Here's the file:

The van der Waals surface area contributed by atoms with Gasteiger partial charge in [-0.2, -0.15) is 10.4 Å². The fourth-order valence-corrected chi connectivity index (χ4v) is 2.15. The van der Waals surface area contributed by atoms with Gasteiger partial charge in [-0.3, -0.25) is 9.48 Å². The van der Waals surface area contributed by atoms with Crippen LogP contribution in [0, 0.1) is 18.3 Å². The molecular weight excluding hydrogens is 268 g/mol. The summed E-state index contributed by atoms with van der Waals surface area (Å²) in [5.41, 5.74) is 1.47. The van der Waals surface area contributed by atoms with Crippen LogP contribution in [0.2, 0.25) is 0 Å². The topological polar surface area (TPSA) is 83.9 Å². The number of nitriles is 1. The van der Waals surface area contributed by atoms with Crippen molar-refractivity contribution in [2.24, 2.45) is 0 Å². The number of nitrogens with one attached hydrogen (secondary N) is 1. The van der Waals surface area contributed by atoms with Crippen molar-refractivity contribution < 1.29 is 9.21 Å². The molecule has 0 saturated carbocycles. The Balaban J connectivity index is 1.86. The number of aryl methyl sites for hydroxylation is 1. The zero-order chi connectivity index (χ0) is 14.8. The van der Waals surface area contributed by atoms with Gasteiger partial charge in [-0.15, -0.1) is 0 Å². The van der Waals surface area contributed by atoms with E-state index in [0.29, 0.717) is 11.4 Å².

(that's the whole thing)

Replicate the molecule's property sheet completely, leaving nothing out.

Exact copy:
The van der Waals surface area contributed by atoms with Gasteiger partial charge in [-0.2, -0.15) is 10.4 Å². The fourth-order valence-corrected chi connectivity index (χ4v) is 2.15. The van der Waals surface area contributed by atoms with Gasteiger partial charge in [-0.3, -0.25) is 9.48 Å². The van der Waals surface area contributed by atoms with Crippen LogP contribution in [0, 0.1) is 18.3 Å². The molecular weight excluding hydrogens is 268 g/mol. The summed E-state index contributed by atoms with van der Waals surface area (Å²) in [5.41, 5.74) is 1.47. The van der Waals surface area contributed by atoms with Crippen LogP contribution in [0.2, 0.25) is 0 Å². The topological polar surface area (TPSA) is 83.9 Å². The number of nitriles is 1. The van der Waals surface area contributed by atoms with Crippen molar-refractivity contribution in [2.24, 2.45) is 0 Å². The number of nitrogens with one attached hydrogen (secondary N) is 1. The van der Waals surface area contributed by atoms with Crippen molar-refractivity contribution < 1.29 is 9.21 Å². The molecule has 0 saturated carbocycles. The Balaban J connectivity index is 1.86. The number of aryl methyl sites for hydroxylation is 1. The zero-order chi connectivity index (χ0) is 14.8. The van der Waals surface area contributed by atoms with Gasteiger partial charge in [-0.15, -0.1) is 0 Å². The van der Waals surface area contributed by atoms with E-state index in [0.29, 0.717) is 11.4 Å².